5 Principles for Taming Your Study Bible
A study Bible can be helpful when you can’t cart around a lot of secondary study material, but they do have their weaknesses.
Here are some suggestions for taking advantage of their strengths.
1. Not all study Bibles are created equal
Sometimes when publishers have a bestseller on their hands, they’ll pull out all the stops to repackage that content in as many ways as possible. One way they’ll attempt to do that is spin it into a study Bible. This is often a hackneyed attempt to siphon another $40 out of their fanbase. Don’t fall for it. The Prayer of Jabez Devotional Bible probably won’t help you expand your territory.
They’ll also take advantage of study Bibles for niche markets. Be wary of those, too. Trust me—no one needs the Denture Wearers Devotional Bible or the Long-Haul Truck Driver’s Study Bible.
2. Study notes aren’t Scripture
I can’t tell you how many times I’ve sat in a small-group where real interesting, powerful discussion is going on, and then someone kills the conversation by quoting their study notes like they’re a definitive answer to the topic at hand.
Your study notes are not Scripture—they’re commentary. Some of them are correct, some of them are not, and some fall somewhere in-between, so take them with a grain of salt.
3. Read from a text-only Bible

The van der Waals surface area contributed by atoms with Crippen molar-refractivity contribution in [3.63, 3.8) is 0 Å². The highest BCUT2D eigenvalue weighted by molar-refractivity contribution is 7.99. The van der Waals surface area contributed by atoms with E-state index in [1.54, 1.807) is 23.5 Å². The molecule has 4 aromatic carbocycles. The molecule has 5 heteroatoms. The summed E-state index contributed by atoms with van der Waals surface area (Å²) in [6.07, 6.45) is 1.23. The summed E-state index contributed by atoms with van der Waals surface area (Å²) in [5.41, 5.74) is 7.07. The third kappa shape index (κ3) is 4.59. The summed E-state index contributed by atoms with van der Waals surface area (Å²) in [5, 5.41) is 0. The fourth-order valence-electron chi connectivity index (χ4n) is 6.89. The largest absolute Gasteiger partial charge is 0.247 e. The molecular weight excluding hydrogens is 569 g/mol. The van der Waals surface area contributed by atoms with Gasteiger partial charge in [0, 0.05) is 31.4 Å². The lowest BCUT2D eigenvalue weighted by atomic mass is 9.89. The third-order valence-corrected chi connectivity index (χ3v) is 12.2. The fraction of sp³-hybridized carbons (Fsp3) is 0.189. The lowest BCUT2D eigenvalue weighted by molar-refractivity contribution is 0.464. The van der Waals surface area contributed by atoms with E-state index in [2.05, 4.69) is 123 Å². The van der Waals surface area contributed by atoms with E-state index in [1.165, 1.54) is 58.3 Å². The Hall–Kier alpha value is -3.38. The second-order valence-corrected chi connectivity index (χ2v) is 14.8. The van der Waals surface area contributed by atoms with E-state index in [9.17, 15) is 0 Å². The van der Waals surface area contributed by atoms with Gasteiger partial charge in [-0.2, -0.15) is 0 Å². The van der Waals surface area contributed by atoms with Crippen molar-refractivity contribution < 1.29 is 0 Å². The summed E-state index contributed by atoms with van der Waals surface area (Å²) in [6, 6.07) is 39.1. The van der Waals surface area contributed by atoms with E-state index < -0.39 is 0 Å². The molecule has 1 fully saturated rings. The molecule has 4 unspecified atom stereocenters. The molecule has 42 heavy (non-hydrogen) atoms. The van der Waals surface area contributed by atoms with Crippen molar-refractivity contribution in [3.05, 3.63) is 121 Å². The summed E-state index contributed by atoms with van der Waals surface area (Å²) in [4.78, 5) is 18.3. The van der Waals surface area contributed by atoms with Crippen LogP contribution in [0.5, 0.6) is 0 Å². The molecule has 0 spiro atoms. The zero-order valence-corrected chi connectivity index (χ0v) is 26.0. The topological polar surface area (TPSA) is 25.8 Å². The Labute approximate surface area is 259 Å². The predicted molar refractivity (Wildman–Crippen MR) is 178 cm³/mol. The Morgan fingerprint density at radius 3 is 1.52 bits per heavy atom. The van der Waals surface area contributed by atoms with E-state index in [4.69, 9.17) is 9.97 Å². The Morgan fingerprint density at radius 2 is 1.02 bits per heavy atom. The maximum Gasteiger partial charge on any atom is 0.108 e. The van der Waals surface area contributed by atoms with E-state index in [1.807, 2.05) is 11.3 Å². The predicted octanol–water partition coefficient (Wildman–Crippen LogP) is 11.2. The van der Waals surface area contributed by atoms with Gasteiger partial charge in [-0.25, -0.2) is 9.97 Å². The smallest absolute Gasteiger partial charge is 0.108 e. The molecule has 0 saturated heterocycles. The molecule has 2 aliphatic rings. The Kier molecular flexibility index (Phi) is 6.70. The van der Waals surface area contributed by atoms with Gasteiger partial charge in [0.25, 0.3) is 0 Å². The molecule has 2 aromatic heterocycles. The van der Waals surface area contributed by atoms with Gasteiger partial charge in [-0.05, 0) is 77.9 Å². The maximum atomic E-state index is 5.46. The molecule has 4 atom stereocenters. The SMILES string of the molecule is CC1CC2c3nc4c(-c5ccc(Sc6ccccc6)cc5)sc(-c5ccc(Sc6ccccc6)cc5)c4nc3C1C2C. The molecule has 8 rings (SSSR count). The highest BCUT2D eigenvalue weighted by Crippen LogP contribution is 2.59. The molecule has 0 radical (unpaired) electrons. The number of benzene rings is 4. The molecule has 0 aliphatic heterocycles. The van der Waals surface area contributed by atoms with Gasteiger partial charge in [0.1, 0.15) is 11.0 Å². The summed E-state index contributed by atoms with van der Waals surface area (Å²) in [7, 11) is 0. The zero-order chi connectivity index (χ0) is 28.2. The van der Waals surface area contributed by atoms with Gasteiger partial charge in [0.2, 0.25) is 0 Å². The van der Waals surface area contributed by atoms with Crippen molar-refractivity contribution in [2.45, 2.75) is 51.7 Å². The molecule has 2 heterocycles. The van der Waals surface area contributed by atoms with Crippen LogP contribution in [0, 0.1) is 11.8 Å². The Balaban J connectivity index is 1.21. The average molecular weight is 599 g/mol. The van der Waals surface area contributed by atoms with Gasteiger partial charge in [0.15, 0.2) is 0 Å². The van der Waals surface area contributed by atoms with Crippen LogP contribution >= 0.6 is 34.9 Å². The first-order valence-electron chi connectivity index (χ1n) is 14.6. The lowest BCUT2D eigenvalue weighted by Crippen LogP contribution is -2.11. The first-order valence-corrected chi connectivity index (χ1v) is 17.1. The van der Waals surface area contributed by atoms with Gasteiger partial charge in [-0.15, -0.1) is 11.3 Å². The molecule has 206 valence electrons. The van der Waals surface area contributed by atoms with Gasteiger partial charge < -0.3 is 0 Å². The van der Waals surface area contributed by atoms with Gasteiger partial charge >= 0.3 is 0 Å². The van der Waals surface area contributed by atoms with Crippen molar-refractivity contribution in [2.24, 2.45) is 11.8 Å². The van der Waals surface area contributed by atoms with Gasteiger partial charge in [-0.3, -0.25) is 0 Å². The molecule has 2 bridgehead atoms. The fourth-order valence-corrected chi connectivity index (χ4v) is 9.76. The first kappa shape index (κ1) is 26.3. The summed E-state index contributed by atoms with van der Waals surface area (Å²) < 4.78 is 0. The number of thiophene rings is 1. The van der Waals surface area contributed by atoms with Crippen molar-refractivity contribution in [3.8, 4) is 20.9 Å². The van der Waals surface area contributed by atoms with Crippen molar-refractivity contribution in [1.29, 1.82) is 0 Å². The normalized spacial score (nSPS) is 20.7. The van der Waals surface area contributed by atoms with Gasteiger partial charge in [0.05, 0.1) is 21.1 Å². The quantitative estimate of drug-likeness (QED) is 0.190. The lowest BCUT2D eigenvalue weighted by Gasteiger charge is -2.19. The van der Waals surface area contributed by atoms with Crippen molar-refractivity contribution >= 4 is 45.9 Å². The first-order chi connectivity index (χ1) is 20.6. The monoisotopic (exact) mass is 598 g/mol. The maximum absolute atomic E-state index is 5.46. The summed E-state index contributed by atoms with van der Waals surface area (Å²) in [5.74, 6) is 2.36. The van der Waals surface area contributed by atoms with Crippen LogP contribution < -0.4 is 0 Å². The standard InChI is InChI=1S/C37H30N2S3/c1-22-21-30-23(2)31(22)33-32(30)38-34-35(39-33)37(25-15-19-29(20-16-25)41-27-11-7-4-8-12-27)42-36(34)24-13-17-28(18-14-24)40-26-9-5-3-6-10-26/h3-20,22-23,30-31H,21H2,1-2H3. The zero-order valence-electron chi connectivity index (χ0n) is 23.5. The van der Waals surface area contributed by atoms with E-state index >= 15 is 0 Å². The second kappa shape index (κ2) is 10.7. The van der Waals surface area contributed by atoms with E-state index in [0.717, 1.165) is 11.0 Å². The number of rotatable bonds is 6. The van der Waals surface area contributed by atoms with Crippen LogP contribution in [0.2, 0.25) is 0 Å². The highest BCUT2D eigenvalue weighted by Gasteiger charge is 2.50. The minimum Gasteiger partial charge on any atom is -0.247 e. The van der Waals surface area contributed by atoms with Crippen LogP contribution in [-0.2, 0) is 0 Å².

Hearing from the Holy Spirit is a huge casualty of becoming study-Bible reliant. If you can’t read your study Bible without constantly looking down for the notes’ interpretation, it’s probably wise to get a text-only Bible for some of your devotional reading.
4. Be aware of theological bias
If you’re reading the Reformed Study Bible, it should be obvious that the notes will have some theological bias. But if you’re reading any Bible featuring one person’s commentary, you’re augmenting your Bible reading with their bias, too. That’s completely okay as long as you’re aware of it.
On the opposite end of the spectrum, Bibles with a number of theologically-varied contributors (like the New International Study Bible), will often offer no information on some of the trickier passages. The strong, contrary positions sometimes cancel each other out and they don’t say anything—sometimes that’s no better than the bias.
5. Let the Holy Spirit inform you on application
The Life Application Study Bible is one of the most popular study Bibles of all time. It has some really great material in it, but you need to remember: powerful, life-changing Scripture reading happens when the Holy Spirit takes the truth of the Word and speaks to you personally about its application. Devotional reading is more than study; it’s about allowing room for the Holy Spirit to touch on particular areas for your development. Sometimes these areas don’t apply to everyone—they’re specific to you. Leave room for the Spirit to do this work.